James Runcie (Bloomsbury)
If you’re acquainted with the Grantchester Mysteries, chances are you’ve already devoured this fourth installment in the series, which features the Anglican vicar and amateur detective Chambers (now the Archdeacon of Ely); his German wife, Hildegarde (a superb pianist); and now their daughter, Anna, as well. Runcie is the son of the late Robert Runcie, former Archbishop of Canterbury, so he knows the territory well. Here, as in G. K. Chesterton’s Father Brown stories, the deepest theological questions are handled with a light touch but never trivialized. The series began in the 1950s; we’re now in the mid ’60s. Don’t read too fast!
Barton Swaim (Simon & Schuster)
It would be hard to find a better book in this year leading up to the 2016 election than Swaim’s memoir. Swaim worked for South Carolina governor Mark Sanford from 2007 to 2010. His account is unlike the usual political insider’s story. For one thing, it’s better written, funnier too, blessedly concise, and free of huffing and puffing. But in the end, the joke is on us: We get what we pay for.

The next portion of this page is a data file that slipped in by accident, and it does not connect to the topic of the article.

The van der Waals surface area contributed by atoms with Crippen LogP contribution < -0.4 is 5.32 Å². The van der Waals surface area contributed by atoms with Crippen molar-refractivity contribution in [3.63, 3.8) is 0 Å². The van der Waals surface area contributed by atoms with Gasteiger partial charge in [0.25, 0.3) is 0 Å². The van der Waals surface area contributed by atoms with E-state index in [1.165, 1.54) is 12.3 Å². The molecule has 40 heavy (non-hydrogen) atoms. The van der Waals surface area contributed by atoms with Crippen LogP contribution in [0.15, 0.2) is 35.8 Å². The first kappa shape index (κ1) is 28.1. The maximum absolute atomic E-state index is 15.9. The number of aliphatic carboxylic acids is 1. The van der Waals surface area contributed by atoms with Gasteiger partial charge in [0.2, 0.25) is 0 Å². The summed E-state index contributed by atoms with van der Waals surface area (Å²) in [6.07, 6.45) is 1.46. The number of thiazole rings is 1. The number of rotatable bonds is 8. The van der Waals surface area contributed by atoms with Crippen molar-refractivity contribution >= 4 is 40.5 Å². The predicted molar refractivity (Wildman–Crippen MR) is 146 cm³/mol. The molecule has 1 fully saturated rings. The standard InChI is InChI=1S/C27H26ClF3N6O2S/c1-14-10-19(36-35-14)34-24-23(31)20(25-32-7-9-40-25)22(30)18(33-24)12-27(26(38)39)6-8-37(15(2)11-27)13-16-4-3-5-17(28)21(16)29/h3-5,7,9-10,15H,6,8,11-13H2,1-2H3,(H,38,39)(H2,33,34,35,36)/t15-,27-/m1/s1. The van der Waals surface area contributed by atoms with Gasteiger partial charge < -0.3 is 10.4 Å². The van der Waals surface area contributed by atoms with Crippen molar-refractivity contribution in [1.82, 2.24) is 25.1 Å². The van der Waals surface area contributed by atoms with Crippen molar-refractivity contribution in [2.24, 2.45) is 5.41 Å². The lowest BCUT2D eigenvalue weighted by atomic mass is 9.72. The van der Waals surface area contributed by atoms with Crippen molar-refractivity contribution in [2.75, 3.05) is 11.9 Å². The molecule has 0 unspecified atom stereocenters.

Bill Yenne (Regnery History)
This is one of the strangest books I’ve read in a long time. The cast of characters is huge, the narrative jumps here and there with abandon, but I found it utterly absorbing nonetheless. Operation Long Jump (Unternehmen Weitsprung) was a plan hatched by German intelligence to assassinate FDR, Churchill, and Stalin when they met in Tehran from November 28 to December 1, 1943. That alone is a compelling subject, but along the way, Yenne sheds considerable light on German ...1